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The Rising Skill Premium and Deunionization in the United States

Author

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  • Baris Kaymak

    (Universite de Montreal)

  • Omer Acikgoz

    (Yeshiva University)

Abstract

During the past 50 years, the US economy has been characterized by a rapid decline of labor unions and a substantial rise in the wage inequality. This paper proposes that the rise in the skill premium in the non-union sector, for instance, due to technical change, can potentially explain these trends. Based on the premise that labor unions compress wages between skilled and unskilled workers, a larger skill premium encourages skilled workers to withdraw from the union. If this is accompanied by a fall in the productivity of unskilled workers, firms become more reluctant to hire the relatively expensive union workers, reinforcing the decline in the unionization rate. To evaluate our hypothesis, we develop a macroeconomic model of endogenous union membership where union members are selected from the middle of the skill distribution and have significant wage gains that are decreasing in skill, consistent with the US evidence. The model predicts that the rise in skill prices in the non-union sector explains 30-60% of the decline in the unionization rate. It was argued that the declining union activity contributed to the rise in wage inequality by changing the labor force composition. We find this effect to be much smaller due to selection into union jobs.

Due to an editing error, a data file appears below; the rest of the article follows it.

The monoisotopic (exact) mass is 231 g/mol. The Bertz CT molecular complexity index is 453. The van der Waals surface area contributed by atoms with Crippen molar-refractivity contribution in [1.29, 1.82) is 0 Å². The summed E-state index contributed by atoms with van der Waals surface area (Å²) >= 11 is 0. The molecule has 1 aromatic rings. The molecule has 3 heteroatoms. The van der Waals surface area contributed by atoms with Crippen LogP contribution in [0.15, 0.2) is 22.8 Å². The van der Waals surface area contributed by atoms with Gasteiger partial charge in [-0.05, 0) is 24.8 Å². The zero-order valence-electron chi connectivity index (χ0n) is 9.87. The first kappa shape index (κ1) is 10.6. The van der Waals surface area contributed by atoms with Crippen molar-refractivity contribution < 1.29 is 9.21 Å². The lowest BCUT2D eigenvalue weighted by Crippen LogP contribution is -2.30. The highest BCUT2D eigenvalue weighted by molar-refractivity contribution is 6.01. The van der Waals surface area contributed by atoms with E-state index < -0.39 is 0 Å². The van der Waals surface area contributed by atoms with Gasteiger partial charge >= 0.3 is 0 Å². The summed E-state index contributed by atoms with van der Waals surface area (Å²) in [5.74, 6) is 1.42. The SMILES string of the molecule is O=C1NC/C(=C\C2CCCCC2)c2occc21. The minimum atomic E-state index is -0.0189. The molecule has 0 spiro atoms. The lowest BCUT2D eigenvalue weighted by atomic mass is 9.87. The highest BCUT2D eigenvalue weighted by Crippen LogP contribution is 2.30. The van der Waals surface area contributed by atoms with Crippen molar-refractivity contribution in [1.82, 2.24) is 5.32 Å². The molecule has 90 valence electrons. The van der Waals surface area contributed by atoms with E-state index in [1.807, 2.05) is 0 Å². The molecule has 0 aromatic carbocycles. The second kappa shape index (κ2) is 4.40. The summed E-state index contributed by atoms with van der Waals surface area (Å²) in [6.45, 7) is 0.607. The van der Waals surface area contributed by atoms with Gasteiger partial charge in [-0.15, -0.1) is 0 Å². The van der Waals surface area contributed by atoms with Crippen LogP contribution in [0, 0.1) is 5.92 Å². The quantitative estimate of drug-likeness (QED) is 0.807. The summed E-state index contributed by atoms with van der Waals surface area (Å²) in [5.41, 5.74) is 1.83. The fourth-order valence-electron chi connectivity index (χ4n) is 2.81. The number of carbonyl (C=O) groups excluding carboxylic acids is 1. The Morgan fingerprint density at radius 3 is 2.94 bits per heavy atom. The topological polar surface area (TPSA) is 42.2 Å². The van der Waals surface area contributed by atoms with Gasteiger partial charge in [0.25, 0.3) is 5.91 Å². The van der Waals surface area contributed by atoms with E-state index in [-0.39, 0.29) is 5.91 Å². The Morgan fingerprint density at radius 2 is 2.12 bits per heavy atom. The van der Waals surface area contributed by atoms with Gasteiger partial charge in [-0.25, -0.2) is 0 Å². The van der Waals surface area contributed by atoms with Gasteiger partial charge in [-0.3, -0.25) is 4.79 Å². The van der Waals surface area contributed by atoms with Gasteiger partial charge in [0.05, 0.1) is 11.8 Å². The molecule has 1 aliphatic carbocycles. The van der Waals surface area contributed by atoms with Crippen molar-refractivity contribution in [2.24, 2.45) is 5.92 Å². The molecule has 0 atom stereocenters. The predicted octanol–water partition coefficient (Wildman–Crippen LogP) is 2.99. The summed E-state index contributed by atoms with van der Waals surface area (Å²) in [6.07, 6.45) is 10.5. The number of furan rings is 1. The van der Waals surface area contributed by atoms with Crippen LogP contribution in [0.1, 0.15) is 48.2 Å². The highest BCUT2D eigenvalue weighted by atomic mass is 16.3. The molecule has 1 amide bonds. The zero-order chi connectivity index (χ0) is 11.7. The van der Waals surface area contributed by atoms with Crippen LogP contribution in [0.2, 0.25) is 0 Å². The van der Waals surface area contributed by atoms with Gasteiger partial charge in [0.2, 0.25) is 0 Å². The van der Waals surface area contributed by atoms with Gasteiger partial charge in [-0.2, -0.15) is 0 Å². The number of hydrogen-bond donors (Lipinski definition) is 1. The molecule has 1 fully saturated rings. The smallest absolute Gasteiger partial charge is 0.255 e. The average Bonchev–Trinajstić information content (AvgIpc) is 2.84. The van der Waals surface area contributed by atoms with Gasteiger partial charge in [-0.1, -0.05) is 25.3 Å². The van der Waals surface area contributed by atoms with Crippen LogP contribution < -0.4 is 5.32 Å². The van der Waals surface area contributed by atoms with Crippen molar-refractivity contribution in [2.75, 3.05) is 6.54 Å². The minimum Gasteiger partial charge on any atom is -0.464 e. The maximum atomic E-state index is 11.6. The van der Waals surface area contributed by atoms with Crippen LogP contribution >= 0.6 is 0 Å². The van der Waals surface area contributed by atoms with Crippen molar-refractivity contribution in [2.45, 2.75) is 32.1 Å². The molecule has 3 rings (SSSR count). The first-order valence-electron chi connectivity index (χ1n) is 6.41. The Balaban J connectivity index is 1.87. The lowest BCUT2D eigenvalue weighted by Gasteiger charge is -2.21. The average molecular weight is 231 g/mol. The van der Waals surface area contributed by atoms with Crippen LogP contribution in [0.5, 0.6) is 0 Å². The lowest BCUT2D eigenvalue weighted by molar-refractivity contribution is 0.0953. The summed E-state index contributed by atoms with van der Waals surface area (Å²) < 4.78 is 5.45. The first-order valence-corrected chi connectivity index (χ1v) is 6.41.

Suggested Citation

  • Baris Kaymak & Omer Acikgoz, 2011. "The Rising Skill Premium and Deunionization in the United States," 2011 Meeting Papers 1433, Society for Economic Dynamics.
  • Handle: RePEc:red:sed011:1433
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    File URL: https://economicdynamics.org/meetpapers/2011/paper_1433.pdf
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    References listed on IDEAS

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    Cited by:

    1. Emin Dinlersoz & Jeremy Greenwood & Henry Hyatt, 2014. "Who do Unions Target? Unionization over the Life-Cycle of U.S. Businesses," NBER Working Papers 20151, National Bureau of Economic Research, Inc.
    2. Krusell, Per & Rudanko, Leena, 2016. "Unions in a frictional labor market," Journal of Monetary Economics, Elsevier, vol. 80(C), pages 35-50.
    3. Dinlersoz, Emin & Greenwood, Jeremy, 2016. "The rise and fall of unions in the United States," Journal of Monetary Economics, Elsevier, vol. 83(C), pages 129-146.
    4. Den Haan, Wouter J. & Kobielarz, Michal L. & Rendahl, Pontus, 2015. "Exact present solution with consistent future approximation: a gridless algorithm to solve stochastic dynamic models," LSE Research Online Documents on Economics 86278, London School of Economics and Political Science, LSE Library.
    5. Emin Dinlersoz & Jeremy Greenwood & Henry Hyatt, 2017. "What Businesses Attract Unions? Unionization over the Life Cycle of U.S. Establishments," ILR Review, Cornell University, ILR School, vol. 70(3), pages 733-766, May.
    6. Emin M. Dinlersoz & Jeremy Greenwood, 2012. "The Rise and Fall of Unions in the U.S," NBER Working Papers 18079, National Bureau of Economic Research, Inc.

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